The Trump administration clearly rattled the international landscape with its latest offensive against Iran, and as the Wall Street Journal reported, it's not altogether pleased with the response from some of the leading U.S. allies.
Secretary of State Mike Pompeo expressed disappointment with European allies after they voiced concern that the killing of Iranian Maj. Gen. Qassem Soleimani could trigger further violence.
Following the drone strike that killed Gen. Soleimani and an Iraqi paramilitary leader this week, Mr. Pompeo held phone calls with European allies, major powers China and Russia and regional partners such as Pakistan. According to State Department officials and official readouts of the calls, he told his counterparts that the strike was conducted to head off further violence and de-escalate tensions.
Note the use of the word "following" -- as in, Donald Trump and his team launched the airstrike, which was followed by White House outreach to our European allies. Given the nature of the mission and threat, U.S. officials could've alerted our allies to the gambit before it was launched, but chose not to.
Specifically, Pompeo told Fox News' Sean Hannity that "talking to our partners in other places," such as European capitals, hasn't "been quite as good" as discussions with U.S. partners in the Middle East.
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"Frankly, the Europeans haven't been as helpful as I wish that they could be," the cabinet secretary said. "The Brits, the French, the Germans all need to understand that what we did -- what the Americans did -- saved lives in Europe as well."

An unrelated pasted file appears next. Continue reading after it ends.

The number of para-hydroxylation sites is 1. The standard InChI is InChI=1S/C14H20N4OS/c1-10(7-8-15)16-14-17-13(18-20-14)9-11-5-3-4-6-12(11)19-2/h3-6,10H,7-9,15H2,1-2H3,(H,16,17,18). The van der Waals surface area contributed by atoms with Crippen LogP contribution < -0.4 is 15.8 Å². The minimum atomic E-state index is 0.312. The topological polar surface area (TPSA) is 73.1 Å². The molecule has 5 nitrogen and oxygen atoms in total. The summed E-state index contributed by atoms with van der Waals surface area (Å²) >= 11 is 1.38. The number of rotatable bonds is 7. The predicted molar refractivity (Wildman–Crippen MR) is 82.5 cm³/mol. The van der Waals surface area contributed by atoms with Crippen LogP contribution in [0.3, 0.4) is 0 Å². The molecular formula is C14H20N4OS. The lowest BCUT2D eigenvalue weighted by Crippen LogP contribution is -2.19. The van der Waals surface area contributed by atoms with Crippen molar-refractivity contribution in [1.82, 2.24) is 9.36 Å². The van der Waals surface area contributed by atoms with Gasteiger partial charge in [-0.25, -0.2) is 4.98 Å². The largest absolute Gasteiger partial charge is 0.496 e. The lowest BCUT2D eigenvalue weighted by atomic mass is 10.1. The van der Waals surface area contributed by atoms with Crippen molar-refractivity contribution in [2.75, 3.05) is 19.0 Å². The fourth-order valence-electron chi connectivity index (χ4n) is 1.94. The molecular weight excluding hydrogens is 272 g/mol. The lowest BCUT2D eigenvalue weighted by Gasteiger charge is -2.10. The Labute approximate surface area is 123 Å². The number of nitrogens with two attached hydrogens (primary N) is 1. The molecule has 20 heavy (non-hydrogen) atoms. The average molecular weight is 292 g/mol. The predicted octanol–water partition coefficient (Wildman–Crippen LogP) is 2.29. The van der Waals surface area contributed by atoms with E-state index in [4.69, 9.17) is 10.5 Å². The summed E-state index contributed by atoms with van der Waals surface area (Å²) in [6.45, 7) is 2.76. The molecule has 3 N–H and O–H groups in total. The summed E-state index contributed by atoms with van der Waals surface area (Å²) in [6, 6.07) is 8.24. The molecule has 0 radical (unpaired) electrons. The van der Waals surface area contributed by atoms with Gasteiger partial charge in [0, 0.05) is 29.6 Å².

Whether or not the Soleimani mission saved European lives remains an open question -- the Trump administration has presented no evidence to bolster the assertion -- and it's not as if Pompeo has earned the benefit of the doubt.
But if the secretary is at all curious why our European allies "haven't been as helpful" as the Republican would've liked, perhaps I can help explain why.
We can start, for example, with the simple fact that our European allies partnered with the United States on the international nuclear agreement with Iran; they held up their end of the bargain; and they helped ensure that the JCPOA policy was a success. When Donald Trump signaled his intention to abandon the agreement, our European allies took a variety of steps to make the American president happy, strengthening the deal in order to secure the Republican's support.
Trump blew them off, ignored their efforts, and rejected the effective policy for reasons he struggled to explain.
When European leaders scrambled to salvage a working agreement with Iran, the Trump administration threatened our allies with sanctions.
Months later, when Trump moved forward with a dangerous new policy that created new national security risks for our allies, the White House didn't bother to give them a heads-up. And now they're not being "helpful"? Imagine that.
Pompeo apparently wants everyone to know he's disappointed. It's a safe bet that there are officials in London, Berlin, and Paris who are feeling the same way.
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